AFP / Getty Images

Lunar Landing

Queen Elizabeth II arrives at King's Cross railway station in London 15 October 1969 with  four Corgis before welcoming at Buckingham Palace US astronauts of Apollo 11 who walked on the Moon.

 

 

Anwar Hussein / Getty Images

Arrivals

Queen Elizabeth ll arrives at Aberdeen Airport with her corgis to start her holidays in Balmoral, Scotland in 1974.

The author Brian Hoey writes in his book, "Not In Front of the Corgis," “Because the dogs hold such an important place in Her Majesty’s affections, the staff are careful not to offend them in any way. They dare not utter a remark in Royal hearing criticizing the animals. The Queen’s Corgis are allowed unrestricted access to any part of any Royal residence; nowhere is off-limits....The Palace footmen loathe the animals, as they are yappy and snappy. They also are not fully house-trained so a supply of soda water and blotting paper is kept at hand just in case of any ‘little accidents.’”

Anwar Hussein / Getty Images

Photo Opportunity

The Queen snaps a picture of her corgis in Windsor Great Park.

Staff often joke that her pampered pets eat better than the human members of the Royal Family. Once, when on holiday in Balmoral, the Queen 'went bonkers' when she discovered her dogs’ supposedly freshly cooked meals were actually frozen and reheated. A footman was summoned and told to go down to the kitchens where the chefs on duty were severely reprimanded.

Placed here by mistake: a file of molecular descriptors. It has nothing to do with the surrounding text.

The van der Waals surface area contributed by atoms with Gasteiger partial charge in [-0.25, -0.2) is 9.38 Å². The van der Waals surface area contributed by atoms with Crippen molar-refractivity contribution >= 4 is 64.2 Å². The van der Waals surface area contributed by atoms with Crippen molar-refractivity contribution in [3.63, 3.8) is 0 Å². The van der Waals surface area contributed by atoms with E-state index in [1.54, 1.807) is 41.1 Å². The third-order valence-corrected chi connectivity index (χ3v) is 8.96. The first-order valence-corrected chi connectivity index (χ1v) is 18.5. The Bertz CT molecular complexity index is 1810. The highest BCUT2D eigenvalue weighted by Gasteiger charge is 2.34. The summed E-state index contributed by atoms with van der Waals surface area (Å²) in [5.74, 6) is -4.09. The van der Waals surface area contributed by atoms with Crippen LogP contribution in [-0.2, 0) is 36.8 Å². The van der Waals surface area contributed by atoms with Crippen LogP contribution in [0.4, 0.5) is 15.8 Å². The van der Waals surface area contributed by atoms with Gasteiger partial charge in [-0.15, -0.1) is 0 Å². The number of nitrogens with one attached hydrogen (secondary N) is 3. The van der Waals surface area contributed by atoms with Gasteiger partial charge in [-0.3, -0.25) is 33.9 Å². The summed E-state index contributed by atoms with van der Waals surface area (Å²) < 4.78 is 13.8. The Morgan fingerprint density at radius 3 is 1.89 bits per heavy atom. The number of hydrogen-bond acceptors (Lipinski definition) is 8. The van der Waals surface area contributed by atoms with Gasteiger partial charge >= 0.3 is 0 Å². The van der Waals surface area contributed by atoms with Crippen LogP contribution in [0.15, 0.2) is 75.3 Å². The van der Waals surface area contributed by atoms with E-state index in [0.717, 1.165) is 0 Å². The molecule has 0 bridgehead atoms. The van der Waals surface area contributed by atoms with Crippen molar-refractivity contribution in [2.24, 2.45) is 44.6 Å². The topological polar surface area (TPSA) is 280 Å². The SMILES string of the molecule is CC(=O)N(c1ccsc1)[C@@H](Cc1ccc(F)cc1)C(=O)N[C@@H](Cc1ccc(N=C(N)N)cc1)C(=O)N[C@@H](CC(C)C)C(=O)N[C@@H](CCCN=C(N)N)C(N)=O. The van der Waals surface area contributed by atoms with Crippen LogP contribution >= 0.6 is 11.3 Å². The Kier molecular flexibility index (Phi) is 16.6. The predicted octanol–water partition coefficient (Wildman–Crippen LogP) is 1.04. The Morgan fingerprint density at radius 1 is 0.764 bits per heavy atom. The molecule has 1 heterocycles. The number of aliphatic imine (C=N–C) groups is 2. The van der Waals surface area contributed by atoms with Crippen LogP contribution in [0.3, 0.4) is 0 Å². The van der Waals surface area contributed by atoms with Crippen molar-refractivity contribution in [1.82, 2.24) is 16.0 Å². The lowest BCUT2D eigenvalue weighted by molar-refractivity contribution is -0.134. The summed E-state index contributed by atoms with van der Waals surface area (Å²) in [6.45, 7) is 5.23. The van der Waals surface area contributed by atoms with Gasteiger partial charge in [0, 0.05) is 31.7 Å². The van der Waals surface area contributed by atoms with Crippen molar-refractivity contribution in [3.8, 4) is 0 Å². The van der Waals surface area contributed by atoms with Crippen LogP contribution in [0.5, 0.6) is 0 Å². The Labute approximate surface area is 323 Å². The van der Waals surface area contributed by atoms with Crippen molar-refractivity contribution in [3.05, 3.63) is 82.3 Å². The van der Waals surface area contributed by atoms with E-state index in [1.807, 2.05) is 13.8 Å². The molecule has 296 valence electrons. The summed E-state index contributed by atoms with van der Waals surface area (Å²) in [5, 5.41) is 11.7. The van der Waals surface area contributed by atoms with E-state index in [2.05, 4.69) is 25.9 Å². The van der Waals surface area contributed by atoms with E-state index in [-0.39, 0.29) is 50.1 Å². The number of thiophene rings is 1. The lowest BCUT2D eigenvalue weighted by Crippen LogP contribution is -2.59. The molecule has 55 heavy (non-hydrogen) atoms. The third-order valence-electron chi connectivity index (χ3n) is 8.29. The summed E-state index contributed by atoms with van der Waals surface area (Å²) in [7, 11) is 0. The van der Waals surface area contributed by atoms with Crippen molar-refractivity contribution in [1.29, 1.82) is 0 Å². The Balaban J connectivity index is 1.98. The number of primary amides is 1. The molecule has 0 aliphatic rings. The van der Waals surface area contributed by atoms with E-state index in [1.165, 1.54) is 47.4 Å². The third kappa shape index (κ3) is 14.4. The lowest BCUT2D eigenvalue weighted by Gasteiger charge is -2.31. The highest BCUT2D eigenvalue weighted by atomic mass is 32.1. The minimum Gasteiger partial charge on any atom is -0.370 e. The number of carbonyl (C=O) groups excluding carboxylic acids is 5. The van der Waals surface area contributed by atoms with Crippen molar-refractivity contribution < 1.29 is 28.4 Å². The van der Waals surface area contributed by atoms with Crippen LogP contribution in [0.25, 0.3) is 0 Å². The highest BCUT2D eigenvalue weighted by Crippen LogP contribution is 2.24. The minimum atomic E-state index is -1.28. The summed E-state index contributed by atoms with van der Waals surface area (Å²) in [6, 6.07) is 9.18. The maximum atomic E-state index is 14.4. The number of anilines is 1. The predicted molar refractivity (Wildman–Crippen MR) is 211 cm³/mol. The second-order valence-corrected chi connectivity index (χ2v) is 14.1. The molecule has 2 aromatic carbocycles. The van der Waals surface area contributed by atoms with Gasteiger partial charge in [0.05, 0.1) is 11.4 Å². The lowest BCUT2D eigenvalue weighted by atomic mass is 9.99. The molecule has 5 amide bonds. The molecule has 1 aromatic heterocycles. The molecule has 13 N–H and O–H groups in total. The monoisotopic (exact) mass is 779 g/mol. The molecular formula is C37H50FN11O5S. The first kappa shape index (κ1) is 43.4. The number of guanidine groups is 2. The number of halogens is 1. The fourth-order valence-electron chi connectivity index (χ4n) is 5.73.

PA Photo / Landov

Faithful Companions

Photo dated May 17, 1980, of Queen Elizabeth II with some of her Corgis walking the Cross Country course during the second day of the Windsor Horse Trials. Lady Pamela Hicks, the mother of India Hicks, remembers writing a note when one of the Queen’s corgis died and receiving a six-page letter back. “A dog isn’t important, so she can express the really deep feelings she can’t get out otherwise,” says Lady Pamela.

TODAY / Rex USA

Almost Human

The Queen points out of the window to her Corgi. The Queen's fondness fopr corgis was once the butt of a joke by Prince Harry, who was videotaped making a fake phone call to his grandmother, signing off the call with: "I've got to go, got to go. Send my love to the corgis. Send my love to the corgis and grandpa. God Save You."

David Dyson, Camera Press / Redux

Travel In Style

The Queen's corgis are pictured here descending the steps of an aeroplane on the runway at Brunei. Royal aides say that the corgis travel with her as much as possible given her busy schedule.

Camera Press / Redux

The New Zealand All Blacks rugby team meet Queen Elizabeth II and her brood of corgis at Buckingham Palace. Lets hope they din't try and touch the dogs. Visitors who try to get into the Queen's good books by patting her corgis are sharply told: ‘Don’t do that, they don’t like it!’

The Bond Bounce

Corgis have remained stubbornly unpopular dogs despite their royal patronage, but interest in the royal dogs did get a Jubilee spike; registrations of Pembroke Welsh corgi puppies leapt in the first quarter of this year, from 14 to, er, 17.

It remains to be seen whether a Bond Bounce will ensue folowing their latest appearance.